And like that, England is back to earnest COVID-19 communications.
Over the last few days, UK Government announced the need to wear masks in shops in England as part of a range of measures. This follows the spotting of the Omnicrom variant of the virus which is suspected to be more virulent.
The emphasis now falls on the public sector to communicate and enforce the new rules.
So, UK Government led the way with this post…
Intrigued to see how the public sector local to me had communicated it. Looking around online they hadn’t.
There was no re-sharing of the Government content.
That in itself isn’t that bad.
I don’t say that because I think wearing a mask to help stop the spread is an appalling infringement of my civil liberties.
I say that because of some research I did earlier on in the pandemic which showed clearly that national messaging at this stage of the pandemic was failing in England.
The numbers then showed an average of two shares for UK Government or England NHS messaging.
Looking at it objectively, post-Cummings’ trip to Barnard Castle trust was never quite the same.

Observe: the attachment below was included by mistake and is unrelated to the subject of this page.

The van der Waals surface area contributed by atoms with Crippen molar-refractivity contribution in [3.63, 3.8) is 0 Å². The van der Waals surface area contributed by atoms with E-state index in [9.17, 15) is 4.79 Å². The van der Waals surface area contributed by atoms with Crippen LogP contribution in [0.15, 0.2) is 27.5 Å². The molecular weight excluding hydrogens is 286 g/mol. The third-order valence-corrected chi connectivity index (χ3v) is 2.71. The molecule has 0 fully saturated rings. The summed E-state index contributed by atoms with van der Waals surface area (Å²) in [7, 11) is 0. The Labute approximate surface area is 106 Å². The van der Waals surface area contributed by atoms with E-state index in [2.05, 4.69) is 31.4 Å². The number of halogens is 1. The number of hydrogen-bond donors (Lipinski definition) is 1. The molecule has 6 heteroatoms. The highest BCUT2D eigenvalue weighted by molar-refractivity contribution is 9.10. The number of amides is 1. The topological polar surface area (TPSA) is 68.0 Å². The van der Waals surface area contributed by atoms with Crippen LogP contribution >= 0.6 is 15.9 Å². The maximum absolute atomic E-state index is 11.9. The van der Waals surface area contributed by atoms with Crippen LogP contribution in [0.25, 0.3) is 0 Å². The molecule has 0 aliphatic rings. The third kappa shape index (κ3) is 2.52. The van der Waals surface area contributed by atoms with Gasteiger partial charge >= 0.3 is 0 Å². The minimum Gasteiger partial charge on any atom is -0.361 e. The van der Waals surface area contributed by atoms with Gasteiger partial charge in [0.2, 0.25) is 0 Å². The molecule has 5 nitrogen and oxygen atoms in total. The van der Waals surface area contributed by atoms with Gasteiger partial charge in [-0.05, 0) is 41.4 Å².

However, what has been more successful in being shared was a local voice delivering a national message.
For example, the A&E staff of Sandwell and West Birmingham NHS Trust were featured in a video asking people to observe the rules. How did that fare? Superbly. The content was shared 800 times.
For me, there were three reasons for this.
Firstly, it was video and this content is proven to do well on Facebook.
Secondly, it was delivered in a human voice and a local accent by people who work in the area.
Thirdly, it was given a power-up by comms teams actively sharing it in Facebook groups in Sandwell and West Birmingham.
You can see the video here.
For me, a local delivery of a national message is essential.
The data shows that more people share a message that’s identifiably local to them.